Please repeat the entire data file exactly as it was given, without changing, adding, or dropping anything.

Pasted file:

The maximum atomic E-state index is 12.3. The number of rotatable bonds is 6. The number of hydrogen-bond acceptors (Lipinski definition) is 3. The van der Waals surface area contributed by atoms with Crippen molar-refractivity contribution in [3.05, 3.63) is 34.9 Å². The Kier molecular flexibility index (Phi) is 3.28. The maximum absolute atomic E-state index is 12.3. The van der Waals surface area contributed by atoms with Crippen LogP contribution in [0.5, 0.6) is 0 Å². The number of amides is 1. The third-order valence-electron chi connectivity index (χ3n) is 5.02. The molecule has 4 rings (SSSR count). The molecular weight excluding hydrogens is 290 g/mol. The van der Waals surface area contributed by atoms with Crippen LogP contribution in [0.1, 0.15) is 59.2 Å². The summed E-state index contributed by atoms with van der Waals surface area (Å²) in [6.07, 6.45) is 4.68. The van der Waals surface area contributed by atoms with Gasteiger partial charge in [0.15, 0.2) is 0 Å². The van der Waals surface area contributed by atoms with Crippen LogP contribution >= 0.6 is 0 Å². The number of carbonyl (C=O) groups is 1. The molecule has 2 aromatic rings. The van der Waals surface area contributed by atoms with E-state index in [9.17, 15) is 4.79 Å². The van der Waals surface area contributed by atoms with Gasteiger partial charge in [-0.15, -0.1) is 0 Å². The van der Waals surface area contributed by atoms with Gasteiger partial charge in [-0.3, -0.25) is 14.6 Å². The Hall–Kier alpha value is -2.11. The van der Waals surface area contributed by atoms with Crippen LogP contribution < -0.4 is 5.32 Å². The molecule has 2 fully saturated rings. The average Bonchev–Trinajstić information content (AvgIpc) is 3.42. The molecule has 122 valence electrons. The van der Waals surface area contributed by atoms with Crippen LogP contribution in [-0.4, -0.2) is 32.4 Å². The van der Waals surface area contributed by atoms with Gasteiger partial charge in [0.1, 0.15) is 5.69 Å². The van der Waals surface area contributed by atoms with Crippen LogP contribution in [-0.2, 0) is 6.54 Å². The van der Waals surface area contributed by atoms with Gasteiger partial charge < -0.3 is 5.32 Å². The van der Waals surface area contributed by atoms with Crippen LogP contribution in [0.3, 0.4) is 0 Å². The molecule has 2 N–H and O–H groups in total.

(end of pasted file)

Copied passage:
The maximum atomic E-state index is 12.3. The number of rotatable bonds is 6. The number of hydrogen-bond acceptors (Lipinski definition) is 3. The van der Waals surface area contributed by atoms with Crippen molar-refractivity contribution in [3.05, 3.63) is 34.9 Å². The Kier molecular flexibility index (Phi) is 3.28. The maximum absolute atomic E-state index is 12.3. The van der Waals surface area contributed by atoms with Crippen LogP contribution in [0.5, 0.6) is 0 Å². The number of amides is 1. The third-order valence-electron chi connectivity index (χ3n) is 5.02. The molecule has 4 rings (SSSR count). The molecular weight excluding hydrogens is 290 g/mol. The van der Waals surface area contributed by atoms with Crippen LogP contribution in [0.1, 0.15) is 59.2 Å². The summed E-state index contributed by atoms with van der Waals surface area (Å²) in [6.07, 6.45) is 4.68. The van der Waals surface area contributed by atoms with Gasteiger partial charge in [0.15, 0.2) is 0 Å². The van der Waals surface area contributed by atoms with Crippen LogP contribution >= 0.6 is 0 Å². The number of carbonyl (C=O) groups is 1. The molecule has 2 aromatic rings. The van der Waals surface area contributed by atoms with E-state index in [9.17, 15) is 4.79 Å². The van der Waals surface area contributed by atoms with Gasteiger partial charge in [-0.15, -0.1) is 0 Å². The van der Waals surface area contributed by atoms with Gasteiger partial charge in [-0.3, -0.25) is 14.6 Å². The Hall–Kier alpha value is -2.11. The van der Waals surface area contributed by atoms with Crippen LogP contribution < -0.4 is 5.32 Å². The molecule has 2 fully saturated rings. The average Bonchev–Trinajstić information content (AvgIpc) is 3.42. The molecule has 122 valence electrons. The van der Waals surface area contributed by atoms with Crippen LogP contribution in [-0.4, -0.2) is 32.4 Å². The van der Waals surface area contributed by atoms with Gasteiger partial charge in [0.1, 0.15) is 5.69 Å². The van der Waals surface area contributed by atoms with Crippen LogP contribution in [-0.2, 0) is 6.54 Å². The van der Waals surface area contributed by atoms with Gasteiger partial charge < -0.3 is 5.32 Å². The van der Waals surface area contributed by atoms with Crippen LogP contribution in [0.3, 0.4) is 0 Å². The molecule has 2 N–H and O–H groups in total.